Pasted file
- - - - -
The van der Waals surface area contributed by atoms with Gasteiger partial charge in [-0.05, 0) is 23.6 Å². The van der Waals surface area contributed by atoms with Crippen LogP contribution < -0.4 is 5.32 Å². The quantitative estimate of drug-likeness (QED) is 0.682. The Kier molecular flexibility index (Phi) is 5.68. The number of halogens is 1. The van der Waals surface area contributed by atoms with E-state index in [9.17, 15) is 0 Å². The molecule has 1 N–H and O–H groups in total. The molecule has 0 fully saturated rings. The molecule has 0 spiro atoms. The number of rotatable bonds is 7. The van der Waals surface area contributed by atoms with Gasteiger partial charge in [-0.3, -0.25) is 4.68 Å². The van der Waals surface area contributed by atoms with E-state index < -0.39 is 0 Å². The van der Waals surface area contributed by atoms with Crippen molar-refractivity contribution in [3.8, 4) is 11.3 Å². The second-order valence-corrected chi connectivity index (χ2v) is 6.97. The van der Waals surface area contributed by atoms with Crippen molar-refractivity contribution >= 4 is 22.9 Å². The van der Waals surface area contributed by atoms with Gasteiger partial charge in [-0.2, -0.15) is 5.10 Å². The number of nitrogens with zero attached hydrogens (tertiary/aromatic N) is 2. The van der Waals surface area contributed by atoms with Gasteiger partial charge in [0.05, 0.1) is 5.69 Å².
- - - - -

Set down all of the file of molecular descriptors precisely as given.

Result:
The van der Waals surface area contributed by atoms with Gasteiger partial charge in [-0.05, 0) is 23.6 Å². The van der Waals surface area contributed by atoms with Crippen LogP contribution < -0.4 is 5.32 Å². The quantitative estimate of drug-likeness (QED) is 0.682. The Kier molecular flexibility index (Phi) is 5.68. The number of halogens is 1. The van der Waals surface area contributed by atoms with E-state index in [9.17, 15) is 0 Å². The molecule has 1 N–H and O–H groups in total. The molecule has 0 fully saturated rings. The molecule has 0 spiro atoms. The number of rotatable bonds is 7. The van der Waals surface area contributed by atoms with Gasteiger partial charge in [-0.3, -0.25) is 4.68 Å². The van der Waals surface area contributed by atoms with E-state index < -0.39 is 0 Å². The van der Waals surface area contributed by atoms with Crippen molar-refractivity contribution in [3.8, 4) is 11.3 Å². The second-order valence-corrected chi connectivity index (χ2v) is 6.97. The van der Waals surface area contributed by atoms with Crippen molar-refractivity contribution >= 4 is 22.9 Å². The van der Waals surface area contributed by atoms with Gasteiger partial charge in [-0.2, -0.15) is 5.10 Å². The number of nitrogens with zero attached hydrogens (tertiary/aromatic N) is 2. The van der Waals surface area contributed by atoms with Gasteiger partial charge in [0.05, 0.1) is 5.69 Å².